Darja DDD submitted Unlikely Friends designed by Marushka from Deranged Doctor Design. “Coming of Age book cover design”
JF: The loosey-goosey style seems well suited to this market.
David Petrie submitted Party Hard (Pixel Dust: Book One) designed by David Petrie and Richard Sashigane. “The book is about video games, fun, and epic action. It revolves around a party of adventurers. The color purple was used heavily to follow with the mixing of red and blue, which represent the transformation of one of the characters. This is the emotional focus of the story. Thanks!”
JF: Great result, with an impactful title treatment and lots of energy and action. ★
Debbi Mack submitted Identity Crisis designed by Stewart Williams.
JF: Cool and sophisticated, with an interesting way to emphasize to the viewer the gun in her hand.
Demi Bom submitted King of Pawns designed by Demi Bom.
JF: Interesting concept, not sure if this cover has the impact intended. One thing that would help is moving the author name away from the complex, type-and-illustration title treatment.
Hampton Lamoureux submitted The Invisible Heiress designed by Hampton Lamoureux.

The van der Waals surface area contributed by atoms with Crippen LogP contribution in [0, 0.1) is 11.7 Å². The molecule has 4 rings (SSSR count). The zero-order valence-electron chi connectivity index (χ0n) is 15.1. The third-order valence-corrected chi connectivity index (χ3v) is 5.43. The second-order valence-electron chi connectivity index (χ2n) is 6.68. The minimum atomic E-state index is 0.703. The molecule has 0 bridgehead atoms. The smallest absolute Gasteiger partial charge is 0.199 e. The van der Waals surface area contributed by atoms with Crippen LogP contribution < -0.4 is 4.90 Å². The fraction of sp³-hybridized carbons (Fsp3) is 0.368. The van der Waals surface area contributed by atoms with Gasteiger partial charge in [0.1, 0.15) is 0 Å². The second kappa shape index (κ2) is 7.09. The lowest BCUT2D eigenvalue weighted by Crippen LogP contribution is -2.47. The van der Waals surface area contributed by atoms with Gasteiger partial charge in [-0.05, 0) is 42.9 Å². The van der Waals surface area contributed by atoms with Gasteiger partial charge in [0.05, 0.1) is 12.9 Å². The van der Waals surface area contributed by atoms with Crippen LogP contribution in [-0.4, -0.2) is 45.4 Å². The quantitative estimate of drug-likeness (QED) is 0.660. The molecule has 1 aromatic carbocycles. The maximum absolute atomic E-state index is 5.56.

JF: An interested way to combine two images, with the chateau tucked into the woman’s dress. Overall it has a somewhat murky appearance despite the obvious professionalism on display here.
Hampton Lamoureux submitted The Supremacy Witch designed by Hampton Lamoureux.
JF: A beautiful and beautifully detailed and textured design that draws us into the intrigue of this attractive character with the tattoo on her neck. Excellent typography helps, too! ★
Ihor Tureha submitted Histaff: Skeleton in Space Book designed by MiblArt. “Illustrated Sci-Fi cover design shows the space with neon colors and a lot of slime over the main characters.”
JF: Very cool illustration, not sure if the title is showing up as well as it ought to.
J.A. Kazimer submitted CUFFED: A Detective Goldie Locks Mystery designed by Julie Kazimer.
JF: Although this cover has some good elements, it fails to include the author’s name, and there’s no way we would connect a big curly head of blonde hair with a detective story.
Jeff Fenton submitted Meredith Walker and the Censor’s Key designed by Roger Despi.
JF: A carefully controlled, well executed cover. (The book looks odd, though, in this context, doesn’t it?) ★
Justin Swapp Swapp submitted The Shadow’s Servant designed by Aurthur Wang.
JF: Visually strong, and the title treatment has great style and impact. You would commonly see this type of font used for Westerns, but it works really well here.